The Covid-19 pandemic is playing havoc with nations for almost two years. Cybercriminals and clandestine networks are capitalizing on the situation to profit off the workforce and organizations. By shifting from on-site work to Work-From-Home (WFH) and teleworking, global businesses have inadvertently created a broad attack surface for cyber pests. IT departments at hospitals and other industries are staying vigilant due to ever-growing malware variants and social engineering attacks.
Since WFH has become a global demand, both national and international companies are badly affected due to the exponential growth of cyber-attacks. According to computerweekly.com, many Chief Information Officers (CIOs) in Saudi Arabia have quickly adapted to security challenges posed by staff working from home. The lockdowns across the globe led to the massive surge in remote working, virtual education, online shopping, and Zoom meetings that result in opening the floodgates of cybersecurity threats and attacks.
According to McAfee Threats Report 2020, cyber-attacks have witnessed a massive surge (605%) in the second quarter of 2020. In fact, the WFH business model requires the workforce to work remotely through cloud computing. McAfee reported 7.5 million attacks on cloud users.
Government and businesses must figure out ways to stay safe in the face of notorious Covid-19 themed cyber-attacks. In this guide, we will shed a light on WFH, potential cyber threats to staff working from home, and remedial measures.
What Are the Potential Cyber Threats to Staff Working from Home?
The Covid-19 and cyber-attacks on remote workers have brought businesses to a standstill. Cybersecurity threats and attacks are increasing exponentially. Reuters reported that cybersecurity threats and attacks, such as malware, ransomware, phishing, grew from fewer than 5,000 per week in February 2020 to more than 20,000 per week in April 2021. The U.S Federal Report also reported an intense spike in the number of cyber-attacks and most of them are malware and phishing attacks. Threat actors were exploiting the inadequacy and fragility of the IT infrastructure that could support remote working.
As per Google’s Threat Analysis Group, 18 million malware and phishing Gmail messages have been detecting per day related to Covid-19.
According to Maen Ftouni, a country manager at email security firm Mimecast, cyber threat actors are carrying out different cyber-attacks, such as ransomware, impersonation, and phishing to compromise office networks, cloud services, and remote employees.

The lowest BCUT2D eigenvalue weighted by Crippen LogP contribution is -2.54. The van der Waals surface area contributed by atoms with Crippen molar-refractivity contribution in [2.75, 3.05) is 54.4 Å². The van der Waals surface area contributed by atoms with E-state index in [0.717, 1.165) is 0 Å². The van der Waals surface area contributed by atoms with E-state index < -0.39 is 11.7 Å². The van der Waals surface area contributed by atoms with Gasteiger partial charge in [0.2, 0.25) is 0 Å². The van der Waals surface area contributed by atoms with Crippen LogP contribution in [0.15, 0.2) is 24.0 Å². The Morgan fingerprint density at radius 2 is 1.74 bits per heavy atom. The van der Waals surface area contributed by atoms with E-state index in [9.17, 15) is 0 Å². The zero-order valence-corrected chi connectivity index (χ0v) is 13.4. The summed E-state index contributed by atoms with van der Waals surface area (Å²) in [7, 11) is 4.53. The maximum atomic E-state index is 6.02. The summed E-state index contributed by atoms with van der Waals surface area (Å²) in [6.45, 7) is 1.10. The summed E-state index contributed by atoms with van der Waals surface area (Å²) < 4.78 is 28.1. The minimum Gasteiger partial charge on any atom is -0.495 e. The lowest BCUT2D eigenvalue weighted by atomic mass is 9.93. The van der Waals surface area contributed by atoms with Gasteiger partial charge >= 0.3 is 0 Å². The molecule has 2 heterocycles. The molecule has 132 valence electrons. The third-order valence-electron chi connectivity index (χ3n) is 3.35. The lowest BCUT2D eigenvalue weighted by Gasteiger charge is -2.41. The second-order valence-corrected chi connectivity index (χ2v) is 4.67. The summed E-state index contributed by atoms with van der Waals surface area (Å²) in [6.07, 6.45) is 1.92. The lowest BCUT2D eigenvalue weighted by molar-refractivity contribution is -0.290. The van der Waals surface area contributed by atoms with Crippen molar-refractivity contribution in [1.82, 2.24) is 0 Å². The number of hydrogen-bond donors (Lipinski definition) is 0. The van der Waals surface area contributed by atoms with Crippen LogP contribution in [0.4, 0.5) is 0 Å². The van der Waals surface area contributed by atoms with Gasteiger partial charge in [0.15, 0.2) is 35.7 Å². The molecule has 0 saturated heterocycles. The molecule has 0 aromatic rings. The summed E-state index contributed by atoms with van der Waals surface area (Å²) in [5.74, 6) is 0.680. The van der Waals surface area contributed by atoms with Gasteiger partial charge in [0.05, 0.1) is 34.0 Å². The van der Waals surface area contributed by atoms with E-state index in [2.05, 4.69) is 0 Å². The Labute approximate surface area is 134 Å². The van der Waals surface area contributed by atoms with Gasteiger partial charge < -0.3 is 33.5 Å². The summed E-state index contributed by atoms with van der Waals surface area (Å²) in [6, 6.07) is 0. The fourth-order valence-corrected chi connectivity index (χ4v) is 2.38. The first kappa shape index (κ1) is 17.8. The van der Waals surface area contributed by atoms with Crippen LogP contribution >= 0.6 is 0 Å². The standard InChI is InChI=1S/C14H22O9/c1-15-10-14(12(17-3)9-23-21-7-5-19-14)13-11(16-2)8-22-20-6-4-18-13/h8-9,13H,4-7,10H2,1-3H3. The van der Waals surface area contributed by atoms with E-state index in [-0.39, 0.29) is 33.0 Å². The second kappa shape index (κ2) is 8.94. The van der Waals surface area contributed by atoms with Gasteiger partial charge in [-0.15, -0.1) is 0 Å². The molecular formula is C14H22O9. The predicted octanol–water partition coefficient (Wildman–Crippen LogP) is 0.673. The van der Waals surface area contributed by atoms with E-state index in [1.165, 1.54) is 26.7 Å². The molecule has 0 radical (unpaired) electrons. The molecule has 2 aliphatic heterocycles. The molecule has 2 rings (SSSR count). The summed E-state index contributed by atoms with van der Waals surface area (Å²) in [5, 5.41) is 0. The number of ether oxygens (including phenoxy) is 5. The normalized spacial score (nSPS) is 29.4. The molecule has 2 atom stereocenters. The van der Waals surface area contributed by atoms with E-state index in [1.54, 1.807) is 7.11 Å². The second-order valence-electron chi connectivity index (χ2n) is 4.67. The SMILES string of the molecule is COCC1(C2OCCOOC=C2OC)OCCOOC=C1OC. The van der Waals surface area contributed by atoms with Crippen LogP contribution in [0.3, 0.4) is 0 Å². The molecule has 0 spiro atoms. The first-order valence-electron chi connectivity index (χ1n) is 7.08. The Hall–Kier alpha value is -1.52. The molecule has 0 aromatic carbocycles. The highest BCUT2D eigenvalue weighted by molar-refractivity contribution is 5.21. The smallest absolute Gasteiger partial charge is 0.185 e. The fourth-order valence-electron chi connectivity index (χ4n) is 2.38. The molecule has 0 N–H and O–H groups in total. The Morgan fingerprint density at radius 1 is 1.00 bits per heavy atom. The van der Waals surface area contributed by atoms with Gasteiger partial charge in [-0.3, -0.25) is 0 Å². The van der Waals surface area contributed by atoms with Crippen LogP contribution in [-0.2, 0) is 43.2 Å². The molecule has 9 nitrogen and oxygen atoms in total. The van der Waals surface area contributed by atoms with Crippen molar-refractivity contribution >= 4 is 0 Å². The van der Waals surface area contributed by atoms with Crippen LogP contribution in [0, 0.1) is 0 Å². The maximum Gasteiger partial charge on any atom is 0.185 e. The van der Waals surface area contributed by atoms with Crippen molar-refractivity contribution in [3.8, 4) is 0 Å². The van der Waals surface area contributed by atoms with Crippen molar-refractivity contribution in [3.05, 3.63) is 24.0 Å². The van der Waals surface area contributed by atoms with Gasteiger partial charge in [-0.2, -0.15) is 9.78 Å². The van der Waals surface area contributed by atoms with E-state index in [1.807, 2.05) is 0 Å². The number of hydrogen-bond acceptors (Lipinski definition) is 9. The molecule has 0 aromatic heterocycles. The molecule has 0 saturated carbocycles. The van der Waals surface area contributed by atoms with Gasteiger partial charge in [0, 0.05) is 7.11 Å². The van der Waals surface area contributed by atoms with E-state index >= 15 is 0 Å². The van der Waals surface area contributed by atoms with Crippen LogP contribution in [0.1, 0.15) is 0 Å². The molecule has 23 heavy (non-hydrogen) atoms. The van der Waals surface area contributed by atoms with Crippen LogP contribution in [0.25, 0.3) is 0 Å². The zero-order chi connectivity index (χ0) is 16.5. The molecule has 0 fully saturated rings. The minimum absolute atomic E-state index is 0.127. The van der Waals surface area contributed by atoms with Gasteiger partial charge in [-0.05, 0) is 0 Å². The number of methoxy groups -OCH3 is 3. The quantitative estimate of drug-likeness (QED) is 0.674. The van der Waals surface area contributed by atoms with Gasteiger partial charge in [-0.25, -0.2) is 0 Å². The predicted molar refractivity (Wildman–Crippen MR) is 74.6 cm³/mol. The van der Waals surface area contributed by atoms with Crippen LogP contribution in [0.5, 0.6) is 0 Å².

The following graph demonstrates WFH arrangements that open up new possibilities for cyber-attacks.
Moreover, the attack surface has been expanded due to the massive use of personal devices, such as home computers, phones, tablets, and other digital devices. Many of these devices are not effectively optimized for security.
Vulnerable Targets and Targeted Locations
Since most employees are working from home, there is a high dependency on home computers, tablets, and mobile devices. Therefore, organizations, as a last resort, enable their staff to save company data at home computers, but unfortunately, these devices are not as secured as corporate systems are. Home setup lacks defense-in-depth strategies, such as the use of Intrusion Prevention System (IPS), Intrusion Detection System (IDS), Security Information and Event Management (SIEM) tool, Security Orchestration, Automation, and Response (SOAR) system, and even a lot more.
Moreover, corporate data is being stored in innumerable targeted locations due to distributed employees. As a result, threat actors are capitalizing on this situation to attack home computers.
Too Much Data Sharing on the Internet
Data at rest is more secure than data at motion or in the cloud. If the computer system is switched off, no one can access the data even if the system is not properly protected. Working from home enables malicious actors to intercept data that is being transmitted on the internet. Innumerable employees are sharing too much data on the internet, which can be Personally Identifiable Information (PII), banking detail, credit card data, corporate secrets, and so forth.
Hence, the confidentiality of sensitive data is highly at risk. Public internets are often insecure. Most employees aren’t security savvy. They lack cybersecurity training and awareness.
Lack of IT Support
Almost every modern organization includes an IT department that assists employees in resolving their IT-related issues, including cybersecurity issues. Today’s enterprises incorporate Security Operation Centers (SOCs) that are equipped with highly-skilled cybersecurity professionals and industry-leading security tools, such as SIEM and SOAR. Working from home environment lacks these security facilities. Distant security approaches aren’t as effective as on-site security strategies are. Therefore, most security issues remain unresolved that further lead to data breaches.
Bad Impact on Businesses